Stuart Davis made this canvas for his entry in a competition to design a mural for the United Nations building in New York City. Construction on the building had been completed in 1950, but campaigns to decorate the interior spaces with murals, tapestries, and other art continued through the...
Stuart Davis made this canvas for his entry in a competition to design a mural for the United Nations building in New York City. Construction on the building had been completed in 1950, but campaigns to decorate the interior spaces with murals, tapestries, and other art continued through the decade, with contributions solicited from member nations. To select works for spaces set aside for the United States by the building's architect, Wallace K. Harrison, and U.N. Secretary General Dag Hammarskjöld In the United States, the National Council for United States Art was formed. A jury of artists acting for the Council selected two finalists-Davis and Jacob Lawrence-from ten invited competitors. But designs were never implemented, apparently due to the National Council's inability to raise the $60,000 necessary to complete the work. As Davis described it, "the thing never materialized….that's a mural that didn't get muralized." In his design, Davis limited himself to red, white, blue, and black, setting up a pulsating rhythm among these colors. A critic at the time described it as a "calligraphic-like winding line incorporating the letters 'U.N.'… somewhat suggestive of sky writing," an interpretation that Davis rejected (and in fact, this element appears in other Davis works produced prior to the U.N. mural competition, including the MFA's "Medium Still Life," [1990.396] which features both a similar snaking line and crossed 'x'). Some critics worried that the design, when enlarged to full size, "might well look very like a highway billboard." Their fears were not baseless, for Davis used advertising, along with other experience of urban life, including the bold graphics and typography of consumer packaging and the sound of jazz music, as inspiration for his abstractions. The finished mural would have been fourteen feet high and thirty-five feet long, as confirmed by the scale of 2" to 1' inscribed on the back of canvas. A Davis abstraction would have seemed like an appropriate choice for the new building and a precedent existed. Murals designed by French artist Fernand Léger-an artist influential on Davis's early development-were installed in the General Assembly building in 1952, where they can still be seen. A board of art advisors, chaired by the building's architect, Wallace K. Harrison, indicated the suitability of abstract designs for expressing the ideals of the United Nations. "The very forms and relationships of abstract patterns are, in purely visual terms, communicative of human perceptions and human knowledge," capable of addressing the "collective efforts of men better than a contrived and deliberate attempt to portray 'the spirit of the United Nations'." Despite the fact that the mural was never realized, Davis exhibited this painting frequently in the years after its completion. Cody Hartley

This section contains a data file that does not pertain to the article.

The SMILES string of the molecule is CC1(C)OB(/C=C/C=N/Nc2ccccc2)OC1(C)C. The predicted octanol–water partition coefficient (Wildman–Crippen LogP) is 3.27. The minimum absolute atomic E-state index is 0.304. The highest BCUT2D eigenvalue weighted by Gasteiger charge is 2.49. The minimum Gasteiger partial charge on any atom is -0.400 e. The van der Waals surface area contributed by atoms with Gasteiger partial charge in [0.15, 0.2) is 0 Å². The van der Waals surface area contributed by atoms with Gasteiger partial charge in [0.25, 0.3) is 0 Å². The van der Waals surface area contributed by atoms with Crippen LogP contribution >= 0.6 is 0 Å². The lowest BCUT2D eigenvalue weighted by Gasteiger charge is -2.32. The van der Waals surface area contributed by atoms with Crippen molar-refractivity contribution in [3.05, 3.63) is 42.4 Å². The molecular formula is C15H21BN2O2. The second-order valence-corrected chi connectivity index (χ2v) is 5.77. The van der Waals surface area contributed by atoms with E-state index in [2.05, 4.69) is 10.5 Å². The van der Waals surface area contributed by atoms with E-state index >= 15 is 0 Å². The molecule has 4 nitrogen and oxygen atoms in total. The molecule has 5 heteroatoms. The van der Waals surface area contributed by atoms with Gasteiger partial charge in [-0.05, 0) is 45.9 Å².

Upper right: Stuart Davis; Reverse: MURAL for U.N. CONFERENCE ROOM 3 SCALE 2" to 1' STUART DAVIS 1955/15 W. 67 ST./NYC 23
The artist; with Downtown Gallery, New York; to William H. Lane Foundation, 1956; to MFA, 1983, gift of the William H. Lane Foundation.
Gift of the William H. Lane Foundation
@ The Estate of Stuart Davis / Licensed by VAGA, New York, NY